Also, the characteristics of the FI market is itself a barrier.
"The much larger and diverse universe of FI instruments, many of them illiquid and rarely traded, is less suited to the exchange/central matching paradigm that is a 'best fit' for algo trading," he said.
Danesh has been involved in bringing greater transparency and efficiency into the fixed income OTC markets by facilitating collaboration between the broker-dealer community and execution venues to define industry best practices using the FIX Protocol for trading OTC bonds and derivatives.
He noted that post-trade transparency is lacking in Europe in comparison to the US. That's because Europe doesn't have TRACE (Trade Reporting and Compliance Engine), which was introduced in 2002 in the US to increase price transparency in the US corporate debt market.
Intersections and paths
As a provider of fixed income and futures algorithms, Quantitative Brokers has a front row seat to the growth demand, and has focused on the intersection of the crossover between pure fixed income and exchange-listed.
The take up of algos in FI has moved along a predictable path, said Christian Hauff, chief executive and co-founder of Quantitative Brokers.
"We are obviously on the agency execution side of this fence. And in that world, we typically see software solutions as the first primers of algorithmic execution, which are not algorithms at all, they are actually software solutions," he said. "Often, you will first see the presence of software tools which have some level of automation but are not algorithmic - they are not dynamic, they are not based on statistical inputs, they are really just software rule sets."
Such tools have been in the cash Treasury markets for a few years, and that is the primer for vendor demand to increase, as well as the consciousness of the user base, which wants to further sophistication and transparency.
"With an agent or player like ourselves, you start to then get algorithmic execution in an agency form, plus you get transactional cost analysis on the back-end, which not only drives further improvements of the users' transactions, but their experience as well," Hauff said. "And it starts to evolve even further from there."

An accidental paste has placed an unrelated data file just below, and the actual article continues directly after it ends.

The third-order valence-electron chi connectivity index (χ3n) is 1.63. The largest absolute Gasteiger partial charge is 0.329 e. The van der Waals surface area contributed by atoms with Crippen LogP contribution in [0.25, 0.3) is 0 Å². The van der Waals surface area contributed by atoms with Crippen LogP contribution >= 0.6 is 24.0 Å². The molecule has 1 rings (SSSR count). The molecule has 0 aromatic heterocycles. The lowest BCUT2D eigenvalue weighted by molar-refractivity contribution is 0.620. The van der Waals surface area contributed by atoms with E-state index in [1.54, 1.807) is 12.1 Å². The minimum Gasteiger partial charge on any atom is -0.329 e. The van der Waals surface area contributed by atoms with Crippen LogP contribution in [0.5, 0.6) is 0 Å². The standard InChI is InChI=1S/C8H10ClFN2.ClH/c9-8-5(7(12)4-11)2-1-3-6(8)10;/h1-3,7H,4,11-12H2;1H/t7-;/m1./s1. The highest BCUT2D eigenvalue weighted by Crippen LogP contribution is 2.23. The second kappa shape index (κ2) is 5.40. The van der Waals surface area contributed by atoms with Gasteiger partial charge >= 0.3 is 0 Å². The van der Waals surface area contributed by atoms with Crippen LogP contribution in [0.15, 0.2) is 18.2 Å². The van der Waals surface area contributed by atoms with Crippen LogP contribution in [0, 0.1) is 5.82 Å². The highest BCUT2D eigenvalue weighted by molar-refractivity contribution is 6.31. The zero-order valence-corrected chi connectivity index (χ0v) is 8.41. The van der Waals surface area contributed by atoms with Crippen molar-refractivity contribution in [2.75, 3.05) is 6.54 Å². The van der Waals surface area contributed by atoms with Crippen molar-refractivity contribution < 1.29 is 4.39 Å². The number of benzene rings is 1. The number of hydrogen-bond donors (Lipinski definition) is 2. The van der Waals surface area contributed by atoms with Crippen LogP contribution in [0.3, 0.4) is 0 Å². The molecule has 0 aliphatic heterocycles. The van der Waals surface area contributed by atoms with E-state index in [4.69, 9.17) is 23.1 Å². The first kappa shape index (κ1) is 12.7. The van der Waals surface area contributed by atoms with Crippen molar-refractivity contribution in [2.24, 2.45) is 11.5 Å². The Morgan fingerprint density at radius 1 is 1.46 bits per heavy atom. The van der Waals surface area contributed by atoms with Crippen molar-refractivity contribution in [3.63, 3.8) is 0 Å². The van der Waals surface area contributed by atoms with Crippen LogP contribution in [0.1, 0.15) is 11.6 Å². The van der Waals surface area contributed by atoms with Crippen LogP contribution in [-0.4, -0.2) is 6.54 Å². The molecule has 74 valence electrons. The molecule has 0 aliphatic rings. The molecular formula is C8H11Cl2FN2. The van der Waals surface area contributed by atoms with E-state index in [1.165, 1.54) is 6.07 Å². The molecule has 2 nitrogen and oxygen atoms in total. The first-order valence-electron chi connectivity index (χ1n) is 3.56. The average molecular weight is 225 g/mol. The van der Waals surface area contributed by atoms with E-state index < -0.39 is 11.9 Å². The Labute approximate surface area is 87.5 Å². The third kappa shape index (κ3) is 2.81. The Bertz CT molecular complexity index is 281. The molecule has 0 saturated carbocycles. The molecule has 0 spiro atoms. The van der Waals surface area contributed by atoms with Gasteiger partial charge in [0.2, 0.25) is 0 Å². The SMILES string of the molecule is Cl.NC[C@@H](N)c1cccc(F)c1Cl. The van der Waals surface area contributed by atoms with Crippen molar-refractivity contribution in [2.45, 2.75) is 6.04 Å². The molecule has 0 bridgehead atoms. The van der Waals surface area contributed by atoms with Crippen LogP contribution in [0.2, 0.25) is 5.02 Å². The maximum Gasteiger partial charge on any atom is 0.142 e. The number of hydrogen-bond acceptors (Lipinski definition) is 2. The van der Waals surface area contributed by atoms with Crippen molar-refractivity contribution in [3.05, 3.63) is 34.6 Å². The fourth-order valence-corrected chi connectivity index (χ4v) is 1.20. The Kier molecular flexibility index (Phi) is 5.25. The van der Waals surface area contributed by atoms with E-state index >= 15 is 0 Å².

He added that the tangential markets of cash Treasuries, in other words, government bonds, was an "amenable and logical product" for the firm to expand into.
In the last three months, Quantitative Brokers became a FINRA (Financial Industry Regulatory Authority) registered broker-dealer to participate as an algorithmic agent for government securities, in addition to the NFA (National Futures Association) registered futures market place.
Christian Hauff, CEO, Quantitative Brokers
Complex and correlated
The evolution now is in multi-leg, relative-value execution, which involves the trading of a number of instruments simultaneously. Previously the trader had to execute such orders as separate orders or via static software spreading tools.
"It is one thing to invent or innovate algorithmic execution, say on an agency basis in fixed income for outright fixed income transactions," Hauff said. "But what is unique in our mind about the fixed income market is that it's highly complex and it's also highly correlated, and the trading activities often are not just in one particular benchmark, as is the case with relative value global macro. It is simultaneous executions of one benchmark versus another and that could be very customised."